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Given all this—given the fact that we have what Buddhists call ‘monkey mind’ that flits from one thing to another like a monkey swinging through the trees—how do we focus our attention upon God? Every religious tradition has sought ways to quiet the mind long enough to hear the still, small voice within the hurricanes and tremors of daily life.

There are techniques for quieting oneself, methods of breathing, ways and means for being truly present that people have used for thousands of years in this pursuit of God. All of these have their place; my purpose here is neither to endorse them nor diminish them. What I’m trying to grasp is how I might have the mind of Christ or pray without ceasing or meditate on the Lord both night and day. All of these states of being assume that we can still brush our teeth, put on our socks, drive our cars, and carry on conversations. Whatever it means to focus one’s attention on God it cannot necessarily mean that we isolate ourselves. “Christ comes alive in the communion between people,” writes Christian Wiman in My Bright Abyss. “What this means is that even if you are socially shy and generally inarticulate about spiritual matters—and I say this as someone who finds casual social interactions often quite difficult and my own feelings about faith intractably mute—you must not swerve from the engagements God offers you.”

These may come in the form of people who do not look like God. We might not even see them because they are not usually within the scope of our attention. On the other hand, we may constantly be with people who seem wholly self-sufficient, confident, amiable enough—people much like ourselves—people for whom God is an article of belief rather than a mystery of faith. Nevertheless, those whom we meet are, in every case, an offer of communion from Christ.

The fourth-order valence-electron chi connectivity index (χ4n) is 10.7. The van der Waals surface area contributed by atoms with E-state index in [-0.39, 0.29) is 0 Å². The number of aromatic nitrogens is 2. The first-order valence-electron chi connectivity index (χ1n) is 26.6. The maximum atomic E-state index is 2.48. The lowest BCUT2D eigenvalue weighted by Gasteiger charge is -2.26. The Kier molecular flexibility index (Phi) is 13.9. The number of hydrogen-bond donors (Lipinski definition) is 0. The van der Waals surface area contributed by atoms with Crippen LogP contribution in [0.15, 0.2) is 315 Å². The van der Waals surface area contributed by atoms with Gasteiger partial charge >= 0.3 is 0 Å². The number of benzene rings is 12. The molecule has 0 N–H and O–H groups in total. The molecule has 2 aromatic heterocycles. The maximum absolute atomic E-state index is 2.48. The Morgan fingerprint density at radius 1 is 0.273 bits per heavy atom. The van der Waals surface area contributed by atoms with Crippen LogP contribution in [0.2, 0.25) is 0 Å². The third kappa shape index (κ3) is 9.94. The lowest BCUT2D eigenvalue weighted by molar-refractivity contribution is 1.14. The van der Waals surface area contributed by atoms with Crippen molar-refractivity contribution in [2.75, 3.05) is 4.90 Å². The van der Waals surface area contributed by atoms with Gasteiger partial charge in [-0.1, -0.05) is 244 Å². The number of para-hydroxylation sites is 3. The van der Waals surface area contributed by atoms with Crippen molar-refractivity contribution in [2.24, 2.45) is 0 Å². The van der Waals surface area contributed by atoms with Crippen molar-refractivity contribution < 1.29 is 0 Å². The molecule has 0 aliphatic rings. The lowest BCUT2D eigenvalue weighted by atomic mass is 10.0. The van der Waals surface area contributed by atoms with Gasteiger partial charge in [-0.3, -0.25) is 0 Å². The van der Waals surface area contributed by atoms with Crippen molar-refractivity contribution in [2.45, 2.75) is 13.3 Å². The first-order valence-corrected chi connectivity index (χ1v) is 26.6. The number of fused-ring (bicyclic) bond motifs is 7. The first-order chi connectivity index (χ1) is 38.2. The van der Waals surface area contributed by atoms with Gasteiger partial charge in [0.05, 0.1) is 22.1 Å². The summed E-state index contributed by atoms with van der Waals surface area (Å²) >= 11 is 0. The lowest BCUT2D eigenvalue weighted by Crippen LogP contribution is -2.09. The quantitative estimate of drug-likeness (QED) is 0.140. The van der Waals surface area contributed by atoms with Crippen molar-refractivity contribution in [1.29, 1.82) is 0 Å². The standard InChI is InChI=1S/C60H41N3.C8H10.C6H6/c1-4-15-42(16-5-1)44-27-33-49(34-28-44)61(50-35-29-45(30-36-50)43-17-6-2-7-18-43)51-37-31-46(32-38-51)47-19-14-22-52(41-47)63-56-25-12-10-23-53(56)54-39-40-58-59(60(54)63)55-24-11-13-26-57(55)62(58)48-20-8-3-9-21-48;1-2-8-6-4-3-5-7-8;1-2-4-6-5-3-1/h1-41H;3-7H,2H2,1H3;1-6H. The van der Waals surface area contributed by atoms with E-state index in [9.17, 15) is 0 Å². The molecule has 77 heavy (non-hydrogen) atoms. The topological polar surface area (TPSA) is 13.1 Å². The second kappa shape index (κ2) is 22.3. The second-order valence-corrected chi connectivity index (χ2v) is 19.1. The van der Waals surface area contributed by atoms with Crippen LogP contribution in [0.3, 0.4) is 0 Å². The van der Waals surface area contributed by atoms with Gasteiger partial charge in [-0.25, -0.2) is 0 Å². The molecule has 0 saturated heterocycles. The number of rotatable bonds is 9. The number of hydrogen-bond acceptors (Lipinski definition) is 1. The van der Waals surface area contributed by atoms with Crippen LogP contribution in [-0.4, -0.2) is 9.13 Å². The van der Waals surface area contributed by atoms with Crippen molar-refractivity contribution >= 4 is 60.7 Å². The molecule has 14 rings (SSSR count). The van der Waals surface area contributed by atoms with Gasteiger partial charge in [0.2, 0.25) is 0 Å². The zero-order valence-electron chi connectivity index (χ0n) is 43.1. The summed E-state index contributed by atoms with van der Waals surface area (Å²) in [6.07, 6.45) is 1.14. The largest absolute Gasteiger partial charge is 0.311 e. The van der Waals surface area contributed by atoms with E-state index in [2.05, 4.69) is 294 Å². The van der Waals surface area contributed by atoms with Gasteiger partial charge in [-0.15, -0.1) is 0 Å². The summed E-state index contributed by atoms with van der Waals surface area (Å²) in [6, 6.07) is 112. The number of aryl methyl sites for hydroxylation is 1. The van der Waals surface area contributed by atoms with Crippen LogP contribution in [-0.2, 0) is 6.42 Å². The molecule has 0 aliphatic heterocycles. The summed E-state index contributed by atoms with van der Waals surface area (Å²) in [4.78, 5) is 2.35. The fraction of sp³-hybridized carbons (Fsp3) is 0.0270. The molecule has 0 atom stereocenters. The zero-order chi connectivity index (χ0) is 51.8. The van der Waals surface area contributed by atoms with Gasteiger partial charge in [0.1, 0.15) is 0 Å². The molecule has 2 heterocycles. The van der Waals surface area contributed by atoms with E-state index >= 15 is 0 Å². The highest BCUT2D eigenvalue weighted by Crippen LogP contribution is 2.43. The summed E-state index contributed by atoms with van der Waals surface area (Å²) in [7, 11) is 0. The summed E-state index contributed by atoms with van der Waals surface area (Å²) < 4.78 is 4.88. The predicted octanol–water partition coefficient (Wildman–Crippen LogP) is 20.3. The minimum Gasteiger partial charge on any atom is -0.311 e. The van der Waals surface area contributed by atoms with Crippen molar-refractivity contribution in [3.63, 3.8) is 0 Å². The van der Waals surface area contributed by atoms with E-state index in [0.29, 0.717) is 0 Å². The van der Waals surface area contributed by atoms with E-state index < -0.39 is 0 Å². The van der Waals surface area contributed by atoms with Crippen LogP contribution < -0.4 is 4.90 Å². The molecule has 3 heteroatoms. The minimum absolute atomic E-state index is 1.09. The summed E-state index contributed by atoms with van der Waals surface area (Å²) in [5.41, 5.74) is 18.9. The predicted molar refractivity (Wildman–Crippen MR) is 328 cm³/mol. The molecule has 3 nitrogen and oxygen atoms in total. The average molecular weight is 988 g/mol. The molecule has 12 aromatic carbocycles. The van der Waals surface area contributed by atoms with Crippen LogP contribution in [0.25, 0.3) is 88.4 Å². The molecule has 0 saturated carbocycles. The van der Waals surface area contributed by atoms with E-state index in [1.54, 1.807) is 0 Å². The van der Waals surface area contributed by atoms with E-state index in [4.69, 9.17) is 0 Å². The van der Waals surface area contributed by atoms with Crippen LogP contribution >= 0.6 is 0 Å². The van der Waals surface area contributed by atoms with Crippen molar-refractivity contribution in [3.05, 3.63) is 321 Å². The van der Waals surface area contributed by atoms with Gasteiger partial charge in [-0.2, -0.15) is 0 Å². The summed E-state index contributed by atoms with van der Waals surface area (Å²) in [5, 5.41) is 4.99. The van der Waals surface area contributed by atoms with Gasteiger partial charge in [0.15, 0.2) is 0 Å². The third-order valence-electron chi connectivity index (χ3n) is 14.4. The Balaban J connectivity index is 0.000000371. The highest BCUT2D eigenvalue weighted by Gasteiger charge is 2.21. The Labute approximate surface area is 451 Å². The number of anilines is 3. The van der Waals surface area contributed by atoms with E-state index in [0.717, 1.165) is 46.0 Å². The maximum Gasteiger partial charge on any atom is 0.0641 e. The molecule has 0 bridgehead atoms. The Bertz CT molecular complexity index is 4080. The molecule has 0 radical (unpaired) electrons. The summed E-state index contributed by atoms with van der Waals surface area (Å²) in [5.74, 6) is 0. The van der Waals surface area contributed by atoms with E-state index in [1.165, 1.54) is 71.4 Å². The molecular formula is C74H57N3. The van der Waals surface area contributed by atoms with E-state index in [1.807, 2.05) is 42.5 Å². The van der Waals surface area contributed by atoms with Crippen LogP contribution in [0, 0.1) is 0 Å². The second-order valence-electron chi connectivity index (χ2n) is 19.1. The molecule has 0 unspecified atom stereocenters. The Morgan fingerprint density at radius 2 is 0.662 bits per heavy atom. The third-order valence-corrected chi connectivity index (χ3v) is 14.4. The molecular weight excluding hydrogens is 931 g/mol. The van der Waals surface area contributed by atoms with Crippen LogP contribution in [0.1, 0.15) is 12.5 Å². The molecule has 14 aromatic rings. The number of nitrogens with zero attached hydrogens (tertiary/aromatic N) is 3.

God approaches us in the person of others: “the least of these,” the one-percenters, the strangers within our gates. Our attention, divided though it may be, honors God in this way.

Photo: Ehimetalor Unuabona, Unsplash.com

A (Very) Brief History of Silence

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Emma González, one of the last of the student speakers at the March for Life in Washington, D.C., called out all 17 names of the students murdered in the Parkland shooting, and then fell silent. As she gazed out over the enormous throng on the Mall, the minutes ticked slowly by. At first, the crowd thought she had been overcome with emotion, but although tears trickled down her cheeks, she did not waver. Three minutes went by and some in the crowd raised a cheer to fill the silence. Four minutes, and by now we understood that she had a purpose in mind. Many in the crowd around me bowed their heads and wept. Finally, she spoke again: “Since the time that I came out here, it has been 6 minutes and 20 seconds, the shooter has ceased shooting and will soon abandon his rifle and blend in with the students so he can walk free for an hour before arrest.”

Silence can be a presence and a protest. Sometimes it’s a cold absence. But it is never nothing. It can make a difference to one’s spirit to know these silences.

In the Bible there is the silence of God’s darkness in the Psalms, the main exhibit being Psalm 88; there is the silence of fidelity in Jesus’ response to his captors; the silence of endurance of God toward Jesus’ agony on the cross; and the silence of awe and understanding in Revelation 8 when heaven itself falls silent for half an hour.

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The Silence of God’s Darkness

N. T. Wright, in his book, Evil and the Justice of God, has called Psalm 88 “the darkest and most hopeless of any prayer in Scripture.” The psalm is not a theological treatise, it’s not interested in speculation. It’s a brutal eyewitness account of what it’s like to be a partner to a God who does not answer when the situation is dire.

Walter Brueggemann calls Psalm 88 one of the “Psalms of disorientation” in The Message of the Psalms. These Psalms speak of terror, the sense of forsakenness, the inexplicable silence of God. Brueggemann says, “The truth of this psalm is that Israel lives in a world where there is no answer.”